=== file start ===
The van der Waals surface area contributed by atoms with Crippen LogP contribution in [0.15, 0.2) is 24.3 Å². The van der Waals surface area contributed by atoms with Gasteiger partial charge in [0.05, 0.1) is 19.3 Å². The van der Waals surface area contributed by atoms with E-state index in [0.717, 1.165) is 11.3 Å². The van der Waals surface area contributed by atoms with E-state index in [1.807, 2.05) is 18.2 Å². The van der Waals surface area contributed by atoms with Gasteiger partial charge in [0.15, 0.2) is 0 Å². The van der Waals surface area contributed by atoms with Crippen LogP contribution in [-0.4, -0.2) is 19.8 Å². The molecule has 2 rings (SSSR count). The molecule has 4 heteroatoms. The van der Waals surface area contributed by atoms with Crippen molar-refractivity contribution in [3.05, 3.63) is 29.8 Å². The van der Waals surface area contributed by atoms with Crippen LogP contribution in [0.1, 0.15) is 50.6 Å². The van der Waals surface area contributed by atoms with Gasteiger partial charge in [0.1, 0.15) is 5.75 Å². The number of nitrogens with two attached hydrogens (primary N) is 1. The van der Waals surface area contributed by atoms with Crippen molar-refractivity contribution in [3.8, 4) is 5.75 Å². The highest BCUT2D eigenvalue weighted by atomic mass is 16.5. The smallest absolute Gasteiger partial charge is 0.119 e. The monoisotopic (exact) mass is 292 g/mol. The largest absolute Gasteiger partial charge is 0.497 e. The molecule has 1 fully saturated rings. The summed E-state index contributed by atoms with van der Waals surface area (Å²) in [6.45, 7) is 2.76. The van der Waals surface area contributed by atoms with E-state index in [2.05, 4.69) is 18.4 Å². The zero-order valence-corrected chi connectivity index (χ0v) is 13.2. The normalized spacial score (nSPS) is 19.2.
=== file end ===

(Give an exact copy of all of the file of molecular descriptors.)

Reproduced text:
The van der Waals surface area contributed by atoms with Crippen LogP contribution in [0.15, 0.2) is 24.3 Å². The van der Waals surface area contributed by atoms with Gasteiger partial charge in [0.05, 0.1) is 19.3 Å². The van der Waals surface area contributed by atoms with E-state index in [0.717, 1.165) is 11.3 Å². The van der Waals surface area contributed by atoms with E-state index in [1.807, 2.05) is 18.2 Å². The van der Waals surface area contributed by atoms with Gasteiger partial charge in [0.15, 0.2) is 0 Å². The van der Waals surface area contributed by atoms with Crippen LogP contribution in [-0.4, -0.2) is 19.8 Å². The molecule has 2 rings (SSSR count). The molecule has 4 heteroatoms. The van der Waals surface area contributed by atoms with Crippen molar-refractivity contribution in [3.05, 3.63) is 29.8 Å². The van der Waals surface area contributed by atoms with Crippen LogP contribution in [0.1, 0.15) is 50.6 Å². The van der Waals surface area contributed by atoms with Gasteiger partial charge in [0.1, 0.15) is 5.75 Å². The number of nitrogens with two attached hydrogens (primary N) is 1. The van der Waals surface area contributed by atoms with Crippen molar-refractivity contribution in [3.8, 4) is 5.75 Å². The highest BCUT2D eigenvalue weighted by atomic mass is 16.5. The smallest absolute Gasteiger partial charge is 0.119 e. The monoisotopic (exact) mass is 292 g/mol. The largest absolute Gasteiger partial charge is 0.497 e. The molecule has 1 fully saturated rings. The summed E-state index contributed by atoms with van der Waals surface area (Å²) in [6.45, 7) is 2.76. The van der Waals surface area contributed by atoms with E-state index in [2.05, 4.69) is 18.4 Å². The zero-order valence-corrected chi connectivity index (χ0v) is 13.2. The normalized spacial score (nSPS) is 19.2.